Dublin (Ireland) is ranked 9th (out of 80) on the list of most Bicycle-Friendly Cities in the world. The Lord Mayor rightly called this astonishing. I agree. Any town (that I’ve visited) in Denmark, Germany, and the Netherlands is more friendly to cyclists, including Hamburg (ranked 13th).

The list was put together by Copenhagenize. They do not reveal their methods. Dublin got 12 bonus points for trying, without which it would not have been in the top 20. Dublin’s high ranking is explained by “a wildly successful bike share programme” (true), “visionary politicians” (since booted out of office) “who implemented bike lanes and 30 km/h zones” (although the 30 km/h zone is fiendishly hard to navigate by bike), and “a citizenry who have merely shrugged and gotten on with it” (although the few available statistics suggest that people cycle less and less).

Copenhagenize claims that “[t]he new cycle track along the [Grand] [C]anal is brilliant”. It sure looks shiny and new. It has a small ridge between the road and the cycle line, the sort that was abandoned elsewhere because if you’d hit it accidentally, you’d go head first into traffic. Right of way is confusing. I use one crossing of the new cycle lane on my way back from work. In the few months since it was opened, I’ve spend some 10 minutes there and witnessed four near misses as cars turn on bikes. Fortunately, Dublin bikes are equipped with above-average brakes.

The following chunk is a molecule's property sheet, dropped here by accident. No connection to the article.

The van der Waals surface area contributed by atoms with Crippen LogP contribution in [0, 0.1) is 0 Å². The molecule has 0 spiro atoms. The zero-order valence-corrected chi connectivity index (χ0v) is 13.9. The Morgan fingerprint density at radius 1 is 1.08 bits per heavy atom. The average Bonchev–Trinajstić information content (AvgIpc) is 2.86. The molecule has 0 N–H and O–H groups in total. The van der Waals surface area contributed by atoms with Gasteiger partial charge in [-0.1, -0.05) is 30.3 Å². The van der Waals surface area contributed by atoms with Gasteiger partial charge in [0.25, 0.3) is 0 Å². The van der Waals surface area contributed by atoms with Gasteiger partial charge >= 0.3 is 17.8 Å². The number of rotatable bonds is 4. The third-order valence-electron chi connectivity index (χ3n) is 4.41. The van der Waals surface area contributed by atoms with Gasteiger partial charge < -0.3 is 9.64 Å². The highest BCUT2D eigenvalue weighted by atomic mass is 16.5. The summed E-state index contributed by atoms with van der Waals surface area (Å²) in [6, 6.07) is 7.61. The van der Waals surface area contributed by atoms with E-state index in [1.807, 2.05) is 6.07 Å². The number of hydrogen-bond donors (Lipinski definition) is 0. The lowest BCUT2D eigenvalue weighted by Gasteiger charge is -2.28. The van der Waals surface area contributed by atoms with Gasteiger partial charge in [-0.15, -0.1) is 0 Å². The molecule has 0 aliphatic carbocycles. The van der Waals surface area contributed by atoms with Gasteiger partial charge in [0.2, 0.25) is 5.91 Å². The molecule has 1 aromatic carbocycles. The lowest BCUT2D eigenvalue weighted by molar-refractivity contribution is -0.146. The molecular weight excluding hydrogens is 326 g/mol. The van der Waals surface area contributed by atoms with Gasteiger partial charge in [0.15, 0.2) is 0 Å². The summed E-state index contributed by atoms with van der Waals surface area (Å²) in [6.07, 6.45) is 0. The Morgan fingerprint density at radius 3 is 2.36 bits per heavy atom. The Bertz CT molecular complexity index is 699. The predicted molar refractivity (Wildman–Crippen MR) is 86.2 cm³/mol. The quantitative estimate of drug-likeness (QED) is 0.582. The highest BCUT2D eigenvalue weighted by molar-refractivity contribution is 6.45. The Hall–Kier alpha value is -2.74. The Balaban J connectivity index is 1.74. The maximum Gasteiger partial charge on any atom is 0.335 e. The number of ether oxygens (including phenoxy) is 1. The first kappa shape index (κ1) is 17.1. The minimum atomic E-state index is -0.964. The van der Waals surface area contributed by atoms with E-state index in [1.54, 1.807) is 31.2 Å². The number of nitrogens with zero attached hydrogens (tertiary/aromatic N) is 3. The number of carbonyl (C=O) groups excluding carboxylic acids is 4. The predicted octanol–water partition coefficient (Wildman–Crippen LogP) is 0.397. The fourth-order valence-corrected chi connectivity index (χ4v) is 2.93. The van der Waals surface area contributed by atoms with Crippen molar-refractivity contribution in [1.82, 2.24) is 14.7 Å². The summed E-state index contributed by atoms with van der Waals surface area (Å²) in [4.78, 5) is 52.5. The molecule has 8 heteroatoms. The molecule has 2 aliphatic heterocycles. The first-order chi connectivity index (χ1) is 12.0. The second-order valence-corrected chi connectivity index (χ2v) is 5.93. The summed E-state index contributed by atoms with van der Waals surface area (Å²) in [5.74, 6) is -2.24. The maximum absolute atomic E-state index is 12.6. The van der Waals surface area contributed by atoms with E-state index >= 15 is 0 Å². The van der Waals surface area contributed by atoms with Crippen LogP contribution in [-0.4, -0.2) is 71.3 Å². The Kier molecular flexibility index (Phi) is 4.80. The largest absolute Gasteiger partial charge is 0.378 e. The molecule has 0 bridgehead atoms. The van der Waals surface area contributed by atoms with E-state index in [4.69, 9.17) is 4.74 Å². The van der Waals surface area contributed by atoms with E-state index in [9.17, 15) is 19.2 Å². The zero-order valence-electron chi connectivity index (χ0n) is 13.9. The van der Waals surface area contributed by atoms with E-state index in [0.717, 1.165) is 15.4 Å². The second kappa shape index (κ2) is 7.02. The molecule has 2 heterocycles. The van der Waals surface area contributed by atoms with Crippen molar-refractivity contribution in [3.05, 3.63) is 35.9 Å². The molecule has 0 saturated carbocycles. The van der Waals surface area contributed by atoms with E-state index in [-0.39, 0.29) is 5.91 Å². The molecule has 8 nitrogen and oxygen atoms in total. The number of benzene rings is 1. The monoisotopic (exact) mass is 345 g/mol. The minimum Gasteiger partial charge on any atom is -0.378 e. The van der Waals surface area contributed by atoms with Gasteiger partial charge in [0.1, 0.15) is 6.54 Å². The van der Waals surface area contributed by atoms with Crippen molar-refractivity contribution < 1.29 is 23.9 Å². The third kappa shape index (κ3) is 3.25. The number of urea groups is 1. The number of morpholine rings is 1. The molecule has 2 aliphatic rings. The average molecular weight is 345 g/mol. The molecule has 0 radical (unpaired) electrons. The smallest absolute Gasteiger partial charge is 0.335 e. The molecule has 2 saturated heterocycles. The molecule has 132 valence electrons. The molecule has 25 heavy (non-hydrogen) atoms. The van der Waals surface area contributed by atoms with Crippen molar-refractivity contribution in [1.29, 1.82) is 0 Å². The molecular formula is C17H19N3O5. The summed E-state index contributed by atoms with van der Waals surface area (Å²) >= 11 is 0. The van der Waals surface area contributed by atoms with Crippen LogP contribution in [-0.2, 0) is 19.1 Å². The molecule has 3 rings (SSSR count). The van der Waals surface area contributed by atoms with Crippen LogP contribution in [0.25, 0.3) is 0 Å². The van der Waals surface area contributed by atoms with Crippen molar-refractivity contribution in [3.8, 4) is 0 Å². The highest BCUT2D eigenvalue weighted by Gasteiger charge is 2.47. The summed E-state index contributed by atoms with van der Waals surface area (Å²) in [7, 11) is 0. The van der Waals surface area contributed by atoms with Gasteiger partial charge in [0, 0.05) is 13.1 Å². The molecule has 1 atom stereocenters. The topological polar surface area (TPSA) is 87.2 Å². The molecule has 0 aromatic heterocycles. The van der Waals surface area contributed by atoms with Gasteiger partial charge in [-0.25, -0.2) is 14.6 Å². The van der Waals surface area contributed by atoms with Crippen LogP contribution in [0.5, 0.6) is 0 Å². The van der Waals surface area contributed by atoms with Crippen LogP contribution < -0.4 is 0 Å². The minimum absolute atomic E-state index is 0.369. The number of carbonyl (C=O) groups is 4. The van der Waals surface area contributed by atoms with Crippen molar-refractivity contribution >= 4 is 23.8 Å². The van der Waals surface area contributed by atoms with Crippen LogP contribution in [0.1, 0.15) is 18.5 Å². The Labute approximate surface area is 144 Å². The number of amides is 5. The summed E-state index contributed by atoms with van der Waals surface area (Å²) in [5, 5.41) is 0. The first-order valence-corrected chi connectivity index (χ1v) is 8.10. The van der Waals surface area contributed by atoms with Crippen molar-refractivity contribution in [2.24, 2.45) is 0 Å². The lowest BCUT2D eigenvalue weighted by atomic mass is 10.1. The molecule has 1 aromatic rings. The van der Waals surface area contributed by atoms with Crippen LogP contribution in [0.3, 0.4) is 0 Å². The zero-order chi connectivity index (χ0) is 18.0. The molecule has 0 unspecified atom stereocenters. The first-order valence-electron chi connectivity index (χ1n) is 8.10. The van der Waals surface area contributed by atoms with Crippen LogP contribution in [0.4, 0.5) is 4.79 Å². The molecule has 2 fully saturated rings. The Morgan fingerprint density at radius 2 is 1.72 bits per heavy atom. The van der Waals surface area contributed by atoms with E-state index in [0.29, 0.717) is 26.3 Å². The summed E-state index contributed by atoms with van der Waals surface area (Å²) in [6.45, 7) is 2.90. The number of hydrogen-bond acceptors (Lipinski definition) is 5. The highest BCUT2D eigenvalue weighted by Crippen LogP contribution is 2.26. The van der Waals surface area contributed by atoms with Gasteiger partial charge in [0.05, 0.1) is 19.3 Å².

Copenhagenize has used the old let’s-rank-something trick to generate publicity. Unfortunately, they did not add to our understanding of what makes a city friendly to cycling.